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About The Sunday Oregonian. (Portland, Ore.) 1881-current | View Entire Issue (Nov. 12, 1916)
THE SUNDAY OREGOXIAX, PORTLAND, NOVEMBER 12, 1910.
BLAMED FOR' UPSET
Governor Johnson Says Repub
lican Committeeman Mis
. used Hughes' Visit.
L- BULL MOOSE MADE WROTH
rarty Leaders in California Are
Charged With Havlnff Made It
Appear That Candidate Was
Entirely Reactionary. -
SAN FRANCISCO. Nov. 11. Governor
Tliram W. Johnson, successful candi
date for the United States Senatorshlp
on the Republican and Progressive
tickets. issued a statement today
charging: that "a few petty politicians,"
acting; in conjunction with certain
newspapers, "so misused Mr. Hughes
and his visit to California that the in
Jury they did we were unable to undo."
To this the statement ascribes the Wil
ton plurality in the state.
William H. Crocker. Republican Na
tional Committeeman, and Francis V.
Keesling-, former chairman of the Re
publican State Central Committe. are
named as having; "made It appear that
Mr. Huehes was entirely reactionary,
and that he was neither in accord with
nor sympatheic with California's prog
ress and achievements."
Crocker Remains Silent.
Mr. Crocker, after reading a por
tion of the statement, said:
"I prefer to maintain a dignified
Referring to his own large majority
ss contrasted with Hughes' failure to
carry the state, the Governor, in his
statement, noted "the fact that the state
of Washington elected Senator Poin
dexter by an overwhelming majority
ond decisively goes for Wilson; that
Kansas overwhelmingly elected Cap
per, Republican Governor,, and defeats
Hughes by a large majority; that Min
.nt9 lted a ReDublican Governor,
and Kellogg. Republican United States
Senator, and yet presents a vote sim
ilar to ours upon the Presidency. In
" our own state, in tne congressional
district which went heaviest for Wil
' son Congressman Curry. Republican,
wins by five to one. being unopposed,
and In San Francisco, where Wilson
' received his largest majority, Kahn,
Republican fo Congress, wins by five
Progressives Are Affronted.
The statement says that the Sena
' torial contest really was ended August
9, and that thereafter the Governor
' campaigned California for Hughes.
Francis V. Keesling was out of town
" today and could not be reached.
"They not only affronted Progres
; elves and ignored Progressive leaders."
" the statement said, "but in San Fran-
- cisco, with equal stupidity, they ignored
San Francisco's greatest vote getter
- and most popular Mayor, James Rolph.
' Jr.. and in Los Angeles treated in like
fashion the newly appointed Lieuten
; ant-Governor, the most popular man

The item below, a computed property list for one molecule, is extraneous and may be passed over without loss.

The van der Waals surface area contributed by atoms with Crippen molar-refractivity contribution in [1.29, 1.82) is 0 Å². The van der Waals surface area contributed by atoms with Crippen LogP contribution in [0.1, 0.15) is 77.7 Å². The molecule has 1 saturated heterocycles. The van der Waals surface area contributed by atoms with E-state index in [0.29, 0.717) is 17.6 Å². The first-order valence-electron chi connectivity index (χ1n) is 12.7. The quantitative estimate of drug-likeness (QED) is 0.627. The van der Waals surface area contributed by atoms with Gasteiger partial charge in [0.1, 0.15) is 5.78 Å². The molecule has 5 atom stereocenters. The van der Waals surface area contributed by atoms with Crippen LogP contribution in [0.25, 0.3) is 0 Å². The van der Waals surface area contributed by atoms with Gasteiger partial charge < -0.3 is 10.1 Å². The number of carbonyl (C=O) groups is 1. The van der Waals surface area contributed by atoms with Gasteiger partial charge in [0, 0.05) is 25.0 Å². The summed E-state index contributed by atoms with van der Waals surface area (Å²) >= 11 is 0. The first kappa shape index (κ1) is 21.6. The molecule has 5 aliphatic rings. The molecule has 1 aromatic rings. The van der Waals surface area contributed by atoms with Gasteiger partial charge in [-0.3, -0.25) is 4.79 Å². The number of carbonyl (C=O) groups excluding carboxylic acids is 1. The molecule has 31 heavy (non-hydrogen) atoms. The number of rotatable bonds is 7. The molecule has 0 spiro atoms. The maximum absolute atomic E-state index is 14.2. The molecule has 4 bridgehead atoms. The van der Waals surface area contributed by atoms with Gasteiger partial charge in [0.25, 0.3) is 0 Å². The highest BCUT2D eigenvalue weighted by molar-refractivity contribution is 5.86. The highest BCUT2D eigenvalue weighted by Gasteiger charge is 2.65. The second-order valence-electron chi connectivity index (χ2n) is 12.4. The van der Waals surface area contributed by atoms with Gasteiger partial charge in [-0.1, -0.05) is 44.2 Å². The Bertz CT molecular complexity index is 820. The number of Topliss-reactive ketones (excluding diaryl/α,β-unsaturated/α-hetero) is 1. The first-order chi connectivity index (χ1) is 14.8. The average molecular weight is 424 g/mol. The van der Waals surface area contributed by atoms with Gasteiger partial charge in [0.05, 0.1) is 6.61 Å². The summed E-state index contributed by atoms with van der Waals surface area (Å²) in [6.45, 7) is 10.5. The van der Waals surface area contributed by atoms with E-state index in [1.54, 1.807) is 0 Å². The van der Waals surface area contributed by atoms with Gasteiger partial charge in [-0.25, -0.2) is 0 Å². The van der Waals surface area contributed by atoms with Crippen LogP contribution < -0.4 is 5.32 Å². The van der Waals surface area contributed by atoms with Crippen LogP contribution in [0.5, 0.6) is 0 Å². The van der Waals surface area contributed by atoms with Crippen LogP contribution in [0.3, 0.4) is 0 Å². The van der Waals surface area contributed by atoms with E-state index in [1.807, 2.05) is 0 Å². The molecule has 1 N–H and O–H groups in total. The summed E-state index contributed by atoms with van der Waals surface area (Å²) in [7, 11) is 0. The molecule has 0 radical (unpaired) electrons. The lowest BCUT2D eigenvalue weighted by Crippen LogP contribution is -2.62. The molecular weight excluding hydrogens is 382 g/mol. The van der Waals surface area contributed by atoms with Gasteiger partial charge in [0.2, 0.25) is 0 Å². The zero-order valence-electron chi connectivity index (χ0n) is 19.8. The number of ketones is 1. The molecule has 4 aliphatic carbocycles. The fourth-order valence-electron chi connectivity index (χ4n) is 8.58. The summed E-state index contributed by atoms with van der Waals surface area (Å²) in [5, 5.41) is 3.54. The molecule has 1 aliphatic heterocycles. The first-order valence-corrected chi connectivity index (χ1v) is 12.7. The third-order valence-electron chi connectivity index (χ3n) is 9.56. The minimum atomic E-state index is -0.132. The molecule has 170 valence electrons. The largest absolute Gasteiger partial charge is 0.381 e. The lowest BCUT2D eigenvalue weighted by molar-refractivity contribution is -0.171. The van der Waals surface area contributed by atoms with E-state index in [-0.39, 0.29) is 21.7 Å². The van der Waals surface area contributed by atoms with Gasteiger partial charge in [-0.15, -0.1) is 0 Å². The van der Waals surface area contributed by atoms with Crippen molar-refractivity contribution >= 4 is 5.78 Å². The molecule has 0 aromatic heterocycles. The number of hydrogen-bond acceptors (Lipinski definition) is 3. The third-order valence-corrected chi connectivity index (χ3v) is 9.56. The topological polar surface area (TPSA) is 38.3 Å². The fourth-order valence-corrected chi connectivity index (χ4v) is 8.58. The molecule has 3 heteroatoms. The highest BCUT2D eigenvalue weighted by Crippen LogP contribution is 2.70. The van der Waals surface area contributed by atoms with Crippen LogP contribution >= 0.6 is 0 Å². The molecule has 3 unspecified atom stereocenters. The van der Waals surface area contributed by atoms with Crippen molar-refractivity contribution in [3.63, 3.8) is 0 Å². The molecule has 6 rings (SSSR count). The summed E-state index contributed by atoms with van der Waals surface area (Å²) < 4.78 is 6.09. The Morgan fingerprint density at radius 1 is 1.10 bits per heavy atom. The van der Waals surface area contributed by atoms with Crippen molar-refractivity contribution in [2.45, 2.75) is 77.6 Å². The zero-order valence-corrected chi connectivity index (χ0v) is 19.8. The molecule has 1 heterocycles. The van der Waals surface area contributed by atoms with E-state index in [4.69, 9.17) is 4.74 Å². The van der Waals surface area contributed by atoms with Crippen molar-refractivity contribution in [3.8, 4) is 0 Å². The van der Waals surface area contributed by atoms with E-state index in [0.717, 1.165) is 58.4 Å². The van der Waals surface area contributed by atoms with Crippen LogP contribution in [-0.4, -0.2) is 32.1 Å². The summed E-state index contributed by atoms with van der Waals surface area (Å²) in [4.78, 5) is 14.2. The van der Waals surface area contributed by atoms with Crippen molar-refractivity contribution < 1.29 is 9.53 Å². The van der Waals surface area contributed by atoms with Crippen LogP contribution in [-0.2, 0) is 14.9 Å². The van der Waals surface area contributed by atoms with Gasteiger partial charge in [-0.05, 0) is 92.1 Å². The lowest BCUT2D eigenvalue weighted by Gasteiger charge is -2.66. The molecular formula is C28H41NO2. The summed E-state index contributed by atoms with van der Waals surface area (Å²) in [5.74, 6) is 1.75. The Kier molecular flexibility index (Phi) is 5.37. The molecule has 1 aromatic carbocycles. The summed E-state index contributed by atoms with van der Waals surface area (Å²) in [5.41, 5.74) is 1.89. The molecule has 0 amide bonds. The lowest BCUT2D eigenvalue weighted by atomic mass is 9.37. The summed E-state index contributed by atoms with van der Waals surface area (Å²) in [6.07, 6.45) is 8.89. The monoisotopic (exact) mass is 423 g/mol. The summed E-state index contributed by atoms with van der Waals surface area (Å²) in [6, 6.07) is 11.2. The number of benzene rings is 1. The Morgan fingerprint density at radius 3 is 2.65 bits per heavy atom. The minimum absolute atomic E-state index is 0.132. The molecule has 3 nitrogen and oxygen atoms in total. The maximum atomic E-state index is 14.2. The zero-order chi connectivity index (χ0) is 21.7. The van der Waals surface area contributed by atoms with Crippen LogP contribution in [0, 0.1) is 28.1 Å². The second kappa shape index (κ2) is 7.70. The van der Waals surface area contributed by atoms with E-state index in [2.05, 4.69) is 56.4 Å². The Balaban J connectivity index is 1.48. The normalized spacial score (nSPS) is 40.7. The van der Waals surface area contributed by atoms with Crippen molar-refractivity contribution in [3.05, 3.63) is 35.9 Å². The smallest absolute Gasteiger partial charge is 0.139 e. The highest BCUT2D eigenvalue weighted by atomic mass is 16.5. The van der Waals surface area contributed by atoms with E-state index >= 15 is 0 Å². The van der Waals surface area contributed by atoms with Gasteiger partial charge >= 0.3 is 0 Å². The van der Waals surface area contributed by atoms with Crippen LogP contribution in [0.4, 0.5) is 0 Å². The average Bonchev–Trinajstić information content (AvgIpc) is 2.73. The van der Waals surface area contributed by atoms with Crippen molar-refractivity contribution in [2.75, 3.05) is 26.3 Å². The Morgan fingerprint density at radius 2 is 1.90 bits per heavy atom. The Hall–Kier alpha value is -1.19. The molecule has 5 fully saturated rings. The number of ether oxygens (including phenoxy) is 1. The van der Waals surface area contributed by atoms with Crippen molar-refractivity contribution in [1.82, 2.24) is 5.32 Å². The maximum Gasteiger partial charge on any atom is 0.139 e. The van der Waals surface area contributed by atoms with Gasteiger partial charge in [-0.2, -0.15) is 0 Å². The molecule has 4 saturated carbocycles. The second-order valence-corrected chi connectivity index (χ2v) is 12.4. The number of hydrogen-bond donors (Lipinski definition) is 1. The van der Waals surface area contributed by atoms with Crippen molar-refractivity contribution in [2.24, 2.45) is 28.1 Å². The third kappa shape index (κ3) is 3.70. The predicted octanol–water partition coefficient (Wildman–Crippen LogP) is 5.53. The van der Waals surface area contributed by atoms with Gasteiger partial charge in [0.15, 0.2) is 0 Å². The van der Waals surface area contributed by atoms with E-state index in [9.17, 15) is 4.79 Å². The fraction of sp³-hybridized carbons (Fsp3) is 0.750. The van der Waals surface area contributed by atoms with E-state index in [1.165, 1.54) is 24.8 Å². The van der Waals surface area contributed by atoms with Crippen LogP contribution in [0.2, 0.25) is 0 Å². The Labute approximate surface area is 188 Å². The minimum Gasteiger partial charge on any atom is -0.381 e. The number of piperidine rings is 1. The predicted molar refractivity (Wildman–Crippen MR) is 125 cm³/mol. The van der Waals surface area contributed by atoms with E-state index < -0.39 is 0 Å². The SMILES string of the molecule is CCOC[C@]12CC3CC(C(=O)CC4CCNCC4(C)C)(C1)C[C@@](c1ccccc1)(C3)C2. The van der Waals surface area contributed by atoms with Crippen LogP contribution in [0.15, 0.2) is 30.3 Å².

! there. William D. Stephens, both of
whom were registered Republicans."
A greater wrong, the statement said.
- "was ignoring a state and its record
. of progressive and humanitarian leg
"California citizenship Is proud, sen
" eltive. discriminating, independent and
educated," the statement said. "No
" man, no set of men, can deliver it or
any part of It."
this perhaps threw a monkey wrench
into the mechanism of the machine.
The only long run negotiated by the
visitors was a 17-yard pilgrimage by
Durham early in the game. Captain
Bangs, the much-vaunted, did not dis
play any particular brilliance, although
he got away for several three and four
yard gains.- Snyder tackled him for
losses once or twice.
Oregon players could be identified
by the crowd, from the numerals on
Coach. Dietz refused to permit his
players to wear numbers and did not
make any new friends, by his action,
for the fans here are used to better
The summary follows:
tV'aahlnitton (3 Position Oregon 12
Zimmerman . .... .L. Mitchell
Broolm L.T Capt. BecKett
Stltes ' L. il Snyder
Langdon C Bisley
r lsnuacjc R. G speilman
Herried R. T.. ........ -- Bartlett
R. Hanley R. E Teg-art
Durham Q. B S. Huntington
R. Boon R. H Parson
Capt. Bangs L- H Montelth
Doane F. B . . H. Huntington
Score by Period.
Oregon 3 0 0 0 12
Washington State o u o
Officials George Varnell. Spokane, ref
eree: Grover Francis. Portland, umpire:
James O. Convill, Multnomah Amateur
Athletic Club of Portland, linesman.
Substitutions L. Hanley for R. Hanley,
R. Hanley for R. Boone. C. Boone for
Doane. Glover for R. Hanley. MCUresor lor
Harried, Bwn for C. Boone, Hamilton for
6tires. All for Washington State Collese.
Scores Shy Huntington, two place kicks.
one touchdown, for Oregon: Durham maae
rtn Hvrtn Ir'rk for Washington State. Final
score. Washington State. 3; University of
Time of quarters. 15 minutes each.
POLES URGED TO ENLIST
TEUTON GENERALS ISSUE CALL
FOR VOLUNTEER ARMY.
PUBIS IS SATISFIED
Election Regarded as Approval
of Peace Policy.
DOUBLE EXPRESSION SEEN
Bis Vote for Hughes Considered as
Approval of Demand for More
Vigorous Enforcement of
American - Rights.
Anatro-Germans Explain Administra
tion of Country Cannot Yet Be
Given Over Because of War.
BERLIN". Nov. 11. (By wireless to
Sayville, N. Y.) An Austro-German
proclamation to the Poles, calling on
them to volunteer for the new Polish